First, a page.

The assertion that migrants are taking up jobs meant for honest hardworking Brits does beg the question of aren't British companies the ones employing them. So either there aren't enough hardworking Brits to fill jobs or they just don't fancy the jobs available. In which case it would appear migrants are actually helping shore up the British economy! Surely that can't be true. Migrants are supposed to be the cancer eating away at British values and wellbeing. A recent study reports that in the last 17 years EU migrants have contributed £5b to the UK economy.
While migration presents some challenges turning the issue into a xenophobic feasting frenzy only serves to hide the real issues undermining British values - low achievement in education and a growing work shy attitude. But telling home truths was never a good basis on which to run a political campaign.
Monday, 3 November 2014
It wouldn't be right to simply blame governments in the developed world for the causes and spread of Ebola. However the inadequate management of the Ebola infection in West Africa can be traced to historical actions by the triumvirate of West African governments, governments in the developed world, and United Nations agencies. Corruption and dysfunctional federalism has created a legacy of underinvestment in healthcare and social development. Most Sub Saharan countries rely almost exclusively on foreign aid and global development projects for public health services. Most developed countries prioritise redundant technology, arms and military hardware in trade relations with African countries. Vital resources that could have been directed towards social development are thus lost on things that are ultimately under-utilised or completely useless.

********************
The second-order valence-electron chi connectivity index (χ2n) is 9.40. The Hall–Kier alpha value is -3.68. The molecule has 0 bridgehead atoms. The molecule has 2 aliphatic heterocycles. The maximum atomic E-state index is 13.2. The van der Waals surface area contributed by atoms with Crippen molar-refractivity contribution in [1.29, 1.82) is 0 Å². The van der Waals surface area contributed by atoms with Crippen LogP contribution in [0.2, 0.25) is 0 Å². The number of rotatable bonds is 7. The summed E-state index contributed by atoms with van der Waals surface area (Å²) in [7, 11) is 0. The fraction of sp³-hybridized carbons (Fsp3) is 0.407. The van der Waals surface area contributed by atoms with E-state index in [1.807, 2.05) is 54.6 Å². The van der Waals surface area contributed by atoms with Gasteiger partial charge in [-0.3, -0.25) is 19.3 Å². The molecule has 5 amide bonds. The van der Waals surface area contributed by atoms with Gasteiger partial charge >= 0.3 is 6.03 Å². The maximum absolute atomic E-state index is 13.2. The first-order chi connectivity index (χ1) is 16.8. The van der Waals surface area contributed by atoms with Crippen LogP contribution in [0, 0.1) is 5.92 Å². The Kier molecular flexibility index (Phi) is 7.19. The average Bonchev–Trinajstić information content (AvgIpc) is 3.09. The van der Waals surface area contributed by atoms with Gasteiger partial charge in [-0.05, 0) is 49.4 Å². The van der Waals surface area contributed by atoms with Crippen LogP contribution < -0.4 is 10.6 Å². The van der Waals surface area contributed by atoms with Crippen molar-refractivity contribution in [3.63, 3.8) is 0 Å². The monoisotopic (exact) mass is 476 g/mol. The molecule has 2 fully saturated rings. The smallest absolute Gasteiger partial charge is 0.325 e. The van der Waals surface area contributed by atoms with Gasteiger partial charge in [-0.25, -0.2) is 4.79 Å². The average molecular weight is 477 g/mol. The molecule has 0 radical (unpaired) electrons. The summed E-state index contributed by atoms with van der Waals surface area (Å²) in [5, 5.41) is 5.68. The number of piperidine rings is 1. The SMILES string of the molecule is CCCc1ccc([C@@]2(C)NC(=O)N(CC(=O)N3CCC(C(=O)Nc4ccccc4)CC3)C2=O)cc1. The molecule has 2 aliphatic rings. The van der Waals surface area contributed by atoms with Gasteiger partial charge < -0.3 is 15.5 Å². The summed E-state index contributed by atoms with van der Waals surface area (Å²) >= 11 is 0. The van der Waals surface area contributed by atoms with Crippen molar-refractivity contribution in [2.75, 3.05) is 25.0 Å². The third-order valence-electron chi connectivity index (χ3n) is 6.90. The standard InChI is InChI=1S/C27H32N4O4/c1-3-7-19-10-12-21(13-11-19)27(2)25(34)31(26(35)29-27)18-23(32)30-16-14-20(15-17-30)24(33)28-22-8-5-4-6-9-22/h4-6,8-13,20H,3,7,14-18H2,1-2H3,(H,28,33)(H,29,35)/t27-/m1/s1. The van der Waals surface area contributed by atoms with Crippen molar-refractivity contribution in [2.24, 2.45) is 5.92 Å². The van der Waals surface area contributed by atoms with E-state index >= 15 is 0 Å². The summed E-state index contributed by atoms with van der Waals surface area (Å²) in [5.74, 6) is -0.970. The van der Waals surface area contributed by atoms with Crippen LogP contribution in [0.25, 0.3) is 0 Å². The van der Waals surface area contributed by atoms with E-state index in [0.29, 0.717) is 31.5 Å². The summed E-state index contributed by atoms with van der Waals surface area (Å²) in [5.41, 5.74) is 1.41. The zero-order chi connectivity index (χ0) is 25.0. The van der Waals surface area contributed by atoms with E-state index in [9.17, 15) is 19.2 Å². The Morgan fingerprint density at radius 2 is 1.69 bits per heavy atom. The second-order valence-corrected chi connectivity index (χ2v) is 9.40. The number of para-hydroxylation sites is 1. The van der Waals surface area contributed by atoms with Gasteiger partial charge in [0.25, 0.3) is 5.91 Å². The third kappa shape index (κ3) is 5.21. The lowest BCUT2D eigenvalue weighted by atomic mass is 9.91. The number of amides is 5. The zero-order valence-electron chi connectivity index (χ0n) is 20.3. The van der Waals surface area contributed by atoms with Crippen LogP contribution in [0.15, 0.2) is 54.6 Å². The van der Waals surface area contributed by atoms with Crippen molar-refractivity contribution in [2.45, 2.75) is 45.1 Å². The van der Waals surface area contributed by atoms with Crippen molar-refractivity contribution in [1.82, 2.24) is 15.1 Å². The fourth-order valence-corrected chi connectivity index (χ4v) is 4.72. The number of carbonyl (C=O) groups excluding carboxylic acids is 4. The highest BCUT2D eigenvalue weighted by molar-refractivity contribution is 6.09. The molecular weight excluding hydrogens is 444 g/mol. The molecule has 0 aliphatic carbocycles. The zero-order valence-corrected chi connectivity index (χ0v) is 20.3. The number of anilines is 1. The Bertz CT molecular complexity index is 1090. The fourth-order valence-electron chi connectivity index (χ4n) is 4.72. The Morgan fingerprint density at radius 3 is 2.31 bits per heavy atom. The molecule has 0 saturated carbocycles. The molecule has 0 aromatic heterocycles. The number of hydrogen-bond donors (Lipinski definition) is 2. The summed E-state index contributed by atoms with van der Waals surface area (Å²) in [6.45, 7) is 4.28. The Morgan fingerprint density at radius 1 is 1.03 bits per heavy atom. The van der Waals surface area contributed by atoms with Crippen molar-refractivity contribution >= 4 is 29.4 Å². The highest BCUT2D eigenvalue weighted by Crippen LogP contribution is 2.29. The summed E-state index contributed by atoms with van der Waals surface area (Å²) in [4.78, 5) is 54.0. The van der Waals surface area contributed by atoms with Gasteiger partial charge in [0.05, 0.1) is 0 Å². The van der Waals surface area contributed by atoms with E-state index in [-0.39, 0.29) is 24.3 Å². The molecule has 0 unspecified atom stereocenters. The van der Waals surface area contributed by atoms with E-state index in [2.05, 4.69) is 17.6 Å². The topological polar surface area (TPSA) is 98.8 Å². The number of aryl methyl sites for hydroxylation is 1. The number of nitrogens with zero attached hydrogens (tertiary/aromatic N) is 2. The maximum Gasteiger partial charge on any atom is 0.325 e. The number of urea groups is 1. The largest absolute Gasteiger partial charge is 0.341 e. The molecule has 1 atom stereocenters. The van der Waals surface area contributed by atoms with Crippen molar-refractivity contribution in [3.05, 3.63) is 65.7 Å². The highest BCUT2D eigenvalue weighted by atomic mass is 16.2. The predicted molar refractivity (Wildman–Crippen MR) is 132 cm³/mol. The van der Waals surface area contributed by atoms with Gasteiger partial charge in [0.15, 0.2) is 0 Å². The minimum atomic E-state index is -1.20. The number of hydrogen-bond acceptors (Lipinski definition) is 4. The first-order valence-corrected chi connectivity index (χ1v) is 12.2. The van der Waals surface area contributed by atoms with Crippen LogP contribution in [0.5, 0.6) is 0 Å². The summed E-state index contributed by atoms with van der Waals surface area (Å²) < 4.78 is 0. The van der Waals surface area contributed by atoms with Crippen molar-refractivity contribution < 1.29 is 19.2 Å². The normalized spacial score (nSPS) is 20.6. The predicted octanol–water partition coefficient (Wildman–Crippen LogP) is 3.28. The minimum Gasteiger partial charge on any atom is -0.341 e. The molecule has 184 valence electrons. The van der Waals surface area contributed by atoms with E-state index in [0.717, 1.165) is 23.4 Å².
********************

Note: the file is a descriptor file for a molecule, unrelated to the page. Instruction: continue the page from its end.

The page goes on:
If West African countries had invested in an adequate regional and primary healthcare infrastructure the spread of Ebola in regional areas might have been identified earlier and measures taken to address it. A lot of credit needs to be given to the work done in Senegal and Nigeria to stem the spread of Ebola. However, even those countries don't have a credible public health framework in place to prevent this happening in the future. The countries need comprehensive health services development plans linked to robust public health strategies.
Aid to developing countries should be made contingent on matched funding from recipient countries and the investment in permanent and long term healthcare infrastructure. The amount of aid received by West African countries is dwarfed by levels of trade with developed countries. So how come this expenditure isn't reflected in the development of social capital in the region? It's ludicrous that life expectancy in Nigeria is 50 years of age while the government boasts of a sovereign wealth fund of $1.4b.
Sunday, 2 November 2014
I used to wait for good things
Now I just expect your call.
I used to sit around having fancy dreams
Now I just think of you and recall.
I may not see you everyday
But what I feel seems here to stay.
The timbre of your laugh is so pleasing
I can feel all my tensions easing,
The thought of you so appealing
I'm just loving the feeling.
I pray these months turn into years
And all my hopes don't turn into fears